I agree. Kids today are too tied to electronic trappings. I work in a library (am at work right now) & kids have been in here all summer playing games on the computers. I just want to say “Go outside. Find something to do. Go to the pool. Go ride bikes to the dredge ditch. Go mow an elderly person’s yard. Go do SOMETHING!” We act as babysitters in here. In the winter, they’re not out playing in the snow. They don’t build snowmen, build forts, nothing. Parents are so anxious to get their kids out of the house instead of teaching them to do chores. It’s sad.

cyn's avatar

I’m pretty much activated (16). I usually go to school, the mall, play sports, go camping/beach with my family/friends, go outside to get fresh air and stuff, play with BonBon(my dog). But it is sad that many kids stay home almost everytime. Parents should make them be involved and encourage them to go around(play) or be in some active activity.

nebule's avatar

Even though my back garden is small I have a raised bed and a greenhouse which I encourage my son to help with.He loves watering plants and going for walks to feed the ducks. We do lots of things in nature. But he also loves his computer time. I don’t see anything wrong with encouraging both of aspects of their character as long as it is just that.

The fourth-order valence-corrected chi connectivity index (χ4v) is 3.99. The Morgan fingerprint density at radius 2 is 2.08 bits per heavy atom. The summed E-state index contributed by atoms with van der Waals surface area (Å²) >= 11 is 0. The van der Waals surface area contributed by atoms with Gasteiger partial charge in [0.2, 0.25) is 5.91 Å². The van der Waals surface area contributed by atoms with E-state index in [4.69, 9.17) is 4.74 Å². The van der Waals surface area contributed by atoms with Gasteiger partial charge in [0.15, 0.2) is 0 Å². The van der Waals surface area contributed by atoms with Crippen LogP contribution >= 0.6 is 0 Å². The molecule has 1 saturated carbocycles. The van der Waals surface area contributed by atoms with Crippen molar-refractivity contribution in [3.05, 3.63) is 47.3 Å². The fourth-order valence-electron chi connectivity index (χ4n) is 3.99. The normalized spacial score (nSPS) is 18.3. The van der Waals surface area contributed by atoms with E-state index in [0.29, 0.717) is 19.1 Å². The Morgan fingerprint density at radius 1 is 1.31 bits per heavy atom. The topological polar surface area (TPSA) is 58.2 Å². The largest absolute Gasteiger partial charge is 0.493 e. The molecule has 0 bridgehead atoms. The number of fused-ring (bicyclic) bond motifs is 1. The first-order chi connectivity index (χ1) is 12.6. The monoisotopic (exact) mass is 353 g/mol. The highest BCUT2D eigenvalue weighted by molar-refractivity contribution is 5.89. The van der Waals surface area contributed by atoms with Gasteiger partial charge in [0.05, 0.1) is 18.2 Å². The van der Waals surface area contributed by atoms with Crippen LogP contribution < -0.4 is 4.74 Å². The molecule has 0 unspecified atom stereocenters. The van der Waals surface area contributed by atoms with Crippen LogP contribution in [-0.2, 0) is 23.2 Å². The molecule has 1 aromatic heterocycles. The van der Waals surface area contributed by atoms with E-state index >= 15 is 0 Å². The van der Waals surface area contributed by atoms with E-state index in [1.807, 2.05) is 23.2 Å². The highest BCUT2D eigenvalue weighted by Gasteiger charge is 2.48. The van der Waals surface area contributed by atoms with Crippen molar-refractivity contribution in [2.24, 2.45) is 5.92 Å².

He is actually quite a whiz at computer games and painting on the computer as well as sports and shows interest in all things that I do…cooking, planting, washing up, computers, cleaning. I’m a firm believer in what they see they do. You have to practice what you want to preach and also find the balance between the things that they love.

theichibun's avatar

1 – If you look hard enough there is a disorder for everything.
2 – Kids these days can do things that older generations wouldn’t have been able to do. It’s a giant balancing act with things like this.
3 – I blame the adults more than the kids. Adults buy the gadgets, instill the fear of dirt, and don’t let kids be outside as much without supervision. Some of this is warranted, most of it isn’t.

DominicX's avatar

Just because you have electronic gadgets does not mean you can’t have an appreciation for the outdoors. It’s up to the parents to instill that in the kids. I love biking, hiking, gardening, going to Golden Gate Park, and just being outside in general. I also love electronic gadgets and have an iPhone and a laptop and all that jazz. My parents have gadgets as well. My parents always tried to instill an appreciation for the outdoors since they themselves had one; it seemed to work. Obviously, I live in a city of 800,000 people and it’s not the same. I can’t just go and wander out to the creek and catch polliwogs; there isn’t room for that here. But there are plenty of things you can do outside here and there are plenty of other places you can go to. (I’m actually in Las Vegas right now, which is better, but it’s also scorching hot and since it’s a desert, not much tree-covered land to be in. I grew up here).

Also, I was never put in all those activities and such. My neighbor is a mom of kids aged 10–16 and basically if she is sitting down doing nothing, her life is useless. She needs to constantly be involved in something and thus her kids do too; they’re in all kinds of sports and activities and never have any time to just be at home. I don’t think that’s the best idea, either.